Returning to the lower slopes we looked in vain for a Bonelli’s Eagle at its traditional nesting site but did see a distant Peregrine Falcon, Sparrowhawk  and Griffon Vulture.  Greenfinches and two Hawfinches were also seen.
Oct2013-GroupOn our way back to the Hacienda La Laguna Hotel we saw a pair of Hoopoes and then a couple of Common Buzzards.  There were also a few Jackdaw, a large flock of Chough and a pair of Common Ravens.  At least three Mistle Thrushes flew over the road in front of us and another Southern Grey Shrike was recorded.
We finished at about 18:30, tired and dusty, but very content.  What a terrific day of birding Jose had provided us.
At around 19:30, as the sun was setting, some of us returned to Laguna Grande and watched about eighty Little Egrets, about forty Great Cormorants and a much lesser number of Grey Herons fly in to roost among the tamerisk bushes that bordered the laguna.  But the best spectacle was close to two hundred Jackdaw, together with about fifty Spotless Starling flying in to roost.  The noise was unbelievable.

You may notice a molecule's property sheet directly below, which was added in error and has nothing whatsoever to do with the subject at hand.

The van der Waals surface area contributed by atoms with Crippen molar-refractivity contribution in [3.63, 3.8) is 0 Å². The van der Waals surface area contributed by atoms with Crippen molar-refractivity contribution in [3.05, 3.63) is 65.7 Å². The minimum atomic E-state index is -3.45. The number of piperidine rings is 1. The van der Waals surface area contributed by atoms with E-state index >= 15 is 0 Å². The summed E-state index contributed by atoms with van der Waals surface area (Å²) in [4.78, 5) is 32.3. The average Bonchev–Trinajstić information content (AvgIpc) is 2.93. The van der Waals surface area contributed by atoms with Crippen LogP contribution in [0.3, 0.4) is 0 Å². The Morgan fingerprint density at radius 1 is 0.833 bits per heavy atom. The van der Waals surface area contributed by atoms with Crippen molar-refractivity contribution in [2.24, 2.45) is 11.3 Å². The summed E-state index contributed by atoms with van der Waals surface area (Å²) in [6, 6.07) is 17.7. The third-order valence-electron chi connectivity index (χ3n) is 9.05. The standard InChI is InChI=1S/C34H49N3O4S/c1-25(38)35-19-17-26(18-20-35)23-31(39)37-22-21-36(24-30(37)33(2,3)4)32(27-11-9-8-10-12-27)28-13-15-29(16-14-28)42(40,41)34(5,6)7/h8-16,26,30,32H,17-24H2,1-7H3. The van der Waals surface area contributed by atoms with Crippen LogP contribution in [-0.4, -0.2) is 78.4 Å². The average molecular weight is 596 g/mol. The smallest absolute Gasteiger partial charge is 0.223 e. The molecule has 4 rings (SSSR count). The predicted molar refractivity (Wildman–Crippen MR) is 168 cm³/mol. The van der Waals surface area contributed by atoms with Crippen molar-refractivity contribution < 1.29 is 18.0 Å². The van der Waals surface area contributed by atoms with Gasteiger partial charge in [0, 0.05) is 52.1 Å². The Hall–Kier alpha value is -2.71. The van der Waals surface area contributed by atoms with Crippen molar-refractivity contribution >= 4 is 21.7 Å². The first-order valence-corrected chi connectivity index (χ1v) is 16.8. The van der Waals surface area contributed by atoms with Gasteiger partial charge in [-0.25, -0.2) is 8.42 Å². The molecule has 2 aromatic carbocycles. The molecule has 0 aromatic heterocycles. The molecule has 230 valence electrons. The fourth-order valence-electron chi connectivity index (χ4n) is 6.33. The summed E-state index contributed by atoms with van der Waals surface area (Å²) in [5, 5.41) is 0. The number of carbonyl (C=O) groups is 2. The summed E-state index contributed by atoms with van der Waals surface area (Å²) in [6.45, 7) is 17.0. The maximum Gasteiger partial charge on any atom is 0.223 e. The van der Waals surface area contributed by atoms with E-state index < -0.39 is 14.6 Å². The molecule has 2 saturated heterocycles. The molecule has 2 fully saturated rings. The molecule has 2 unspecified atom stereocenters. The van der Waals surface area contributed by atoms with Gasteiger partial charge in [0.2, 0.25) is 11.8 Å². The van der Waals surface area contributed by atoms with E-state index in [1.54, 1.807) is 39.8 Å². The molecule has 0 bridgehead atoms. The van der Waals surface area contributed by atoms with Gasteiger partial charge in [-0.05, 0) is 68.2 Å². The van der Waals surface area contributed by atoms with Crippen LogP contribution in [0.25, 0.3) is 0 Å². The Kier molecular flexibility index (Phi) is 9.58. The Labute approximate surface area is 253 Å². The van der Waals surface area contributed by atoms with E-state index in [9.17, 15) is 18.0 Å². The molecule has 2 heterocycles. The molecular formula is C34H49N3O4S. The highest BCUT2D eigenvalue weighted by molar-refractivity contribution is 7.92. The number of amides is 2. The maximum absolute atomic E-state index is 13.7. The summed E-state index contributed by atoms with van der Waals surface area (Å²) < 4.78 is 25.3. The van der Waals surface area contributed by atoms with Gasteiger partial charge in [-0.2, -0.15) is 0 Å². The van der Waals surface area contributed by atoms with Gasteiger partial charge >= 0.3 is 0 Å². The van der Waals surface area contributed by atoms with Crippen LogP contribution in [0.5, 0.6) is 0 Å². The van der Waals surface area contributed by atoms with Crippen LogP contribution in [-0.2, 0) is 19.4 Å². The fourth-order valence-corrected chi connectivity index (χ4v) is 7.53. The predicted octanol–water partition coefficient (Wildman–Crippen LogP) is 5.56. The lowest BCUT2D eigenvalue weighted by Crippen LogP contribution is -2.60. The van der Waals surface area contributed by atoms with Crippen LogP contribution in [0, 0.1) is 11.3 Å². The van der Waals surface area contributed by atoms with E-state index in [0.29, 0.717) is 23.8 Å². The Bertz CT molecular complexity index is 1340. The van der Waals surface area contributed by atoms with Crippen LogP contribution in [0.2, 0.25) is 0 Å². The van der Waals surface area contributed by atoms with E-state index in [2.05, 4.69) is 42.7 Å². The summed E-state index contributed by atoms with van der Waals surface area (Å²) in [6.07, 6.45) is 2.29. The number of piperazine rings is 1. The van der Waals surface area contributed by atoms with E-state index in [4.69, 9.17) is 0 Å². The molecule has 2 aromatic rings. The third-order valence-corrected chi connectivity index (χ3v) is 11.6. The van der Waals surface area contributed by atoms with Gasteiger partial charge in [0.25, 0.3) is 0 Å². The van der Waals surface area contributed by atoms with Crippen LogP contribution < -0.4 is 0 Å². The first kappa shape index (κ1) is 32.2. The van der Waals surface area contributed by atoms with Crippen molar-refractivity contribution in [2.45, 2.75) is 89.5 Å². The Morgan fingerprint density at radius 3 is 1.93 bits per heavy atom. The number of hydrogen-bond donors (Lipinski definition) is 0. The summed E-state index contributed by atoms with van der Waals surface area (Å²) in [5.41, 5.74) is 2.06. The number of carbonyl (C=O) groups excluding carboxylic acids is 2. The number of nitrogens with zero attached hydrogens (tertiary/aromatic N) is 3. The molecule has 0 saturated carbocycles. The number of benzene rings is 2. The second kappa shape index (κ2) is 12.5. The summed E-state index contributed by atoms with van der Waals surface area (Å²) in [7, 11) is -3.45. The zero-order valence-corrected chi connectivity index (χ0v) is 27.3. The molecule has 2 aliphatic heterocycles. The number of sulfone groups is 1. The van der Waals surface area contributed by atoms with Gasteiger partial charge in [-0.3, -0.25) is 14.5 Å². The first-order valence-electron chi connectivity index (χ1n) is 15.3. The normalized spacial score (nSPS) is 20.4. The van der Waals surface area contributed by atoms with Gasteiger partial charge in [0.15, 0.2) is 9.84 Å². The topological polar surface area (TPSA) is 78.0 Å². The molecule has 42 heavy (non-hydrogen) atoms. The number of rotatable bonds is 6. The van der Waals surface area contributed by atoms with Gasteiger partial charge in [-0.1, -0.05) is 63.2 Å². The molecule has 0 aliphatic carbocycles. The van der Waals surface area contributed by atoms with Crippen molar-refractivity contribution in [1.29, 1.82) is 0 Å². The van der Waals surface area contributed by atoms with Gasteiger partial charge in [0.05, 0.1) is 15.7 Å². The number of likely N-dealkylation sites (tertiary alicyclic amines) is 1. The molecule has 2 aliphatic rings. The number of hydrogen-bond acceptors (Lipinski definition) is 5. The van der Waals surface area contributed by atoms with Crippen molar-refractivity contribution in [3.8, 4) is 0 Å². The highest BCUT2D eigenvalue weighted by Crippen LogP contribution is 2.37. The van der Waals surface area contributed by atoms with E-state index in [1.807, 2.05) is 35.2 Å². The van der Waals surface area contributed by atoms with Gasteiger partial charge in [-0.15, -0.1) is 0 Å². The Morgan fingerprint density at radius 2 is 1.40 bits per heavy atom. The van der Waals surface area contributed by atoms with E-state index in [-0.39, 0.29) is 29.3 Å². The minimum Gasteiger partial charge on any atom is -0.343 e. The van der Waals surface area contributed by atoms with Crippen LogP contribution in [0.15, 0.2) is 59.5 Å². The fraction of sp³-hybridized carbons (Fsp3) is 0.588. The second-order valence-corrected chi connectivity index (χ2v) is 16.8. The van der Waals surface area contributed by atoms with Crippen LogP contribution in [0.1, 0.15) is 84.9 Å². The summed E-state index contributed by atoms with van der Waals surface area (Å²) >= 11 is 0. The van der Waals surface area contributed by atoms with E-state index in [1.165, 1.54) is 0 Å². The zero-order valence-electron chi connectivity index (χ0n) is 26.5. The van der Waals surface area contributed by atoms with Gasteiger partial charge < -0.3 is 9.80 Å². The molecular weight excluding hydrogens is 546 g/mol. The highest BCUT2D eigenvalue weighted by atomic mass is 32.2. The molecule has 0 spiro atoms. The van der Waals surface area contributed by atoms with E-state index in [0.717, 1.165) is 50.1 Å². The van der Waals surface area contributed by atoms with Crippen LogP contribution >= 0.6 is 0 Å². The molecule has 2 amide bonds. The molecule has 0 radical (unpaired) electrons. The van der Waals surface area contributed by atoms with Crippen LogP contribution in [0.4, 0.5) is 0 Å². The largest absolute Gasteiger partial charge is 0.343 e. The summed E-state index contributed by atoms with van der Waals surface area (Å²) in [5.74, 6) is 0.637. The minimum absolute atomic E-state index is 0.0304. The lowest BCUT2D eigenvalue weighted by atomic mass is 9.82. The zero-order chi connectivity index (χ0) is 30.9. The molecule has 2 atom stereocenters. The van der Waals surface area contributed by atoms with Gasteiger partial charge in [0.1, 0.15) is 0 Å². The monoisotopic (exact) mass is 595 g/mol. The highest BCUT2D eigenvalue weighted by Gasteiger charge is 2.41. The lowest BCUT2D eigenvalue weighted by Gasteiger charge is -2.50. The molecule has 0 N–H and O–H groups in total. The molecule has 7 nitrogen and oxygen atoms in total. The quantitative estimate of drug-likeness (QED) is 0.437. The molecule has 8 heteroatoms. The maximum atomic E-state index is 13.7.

53 species seen.
Red-legged Partridge, Gadwall, Mallard, Great Crested Grebe, Grey Heron, Little Egret, Great Cormorant, Black-winged Kite, Griffon Vulture, Western Marsh Harrier, Eurasian Sparrowhawk, Northern Goshawk, Common Buzzard, Golden Eagle, Peregrine Falcon, Common Moorhen, Eurasian Coot, Black-winged Stilt, Common Snipe, Black-winged Tern, Wood Pigeon, Hoopoe, Southern Grey Shrike, Jay, Iberian Magpie, Common Magpie, Chough, Jackdaw, Common Raven, Coal Tit, Great Tit, Blue Tit, Thekla Lark, Eurasian Crag Martin,  Cetti’s Warbler, Long-tailed Tit, Common Chiffchaff, Sardinian Warbler, Spotless Starling, Ring Ouzel, Blackbird, Mistle Thrush, Robin, Stonechat, Black Wheatear, Blue Rock Thrush, Pied Flycatcher, House Sparrow, Chaffinch, Greenfinch, Goldfinch, Hawfinch, Corn Bunting.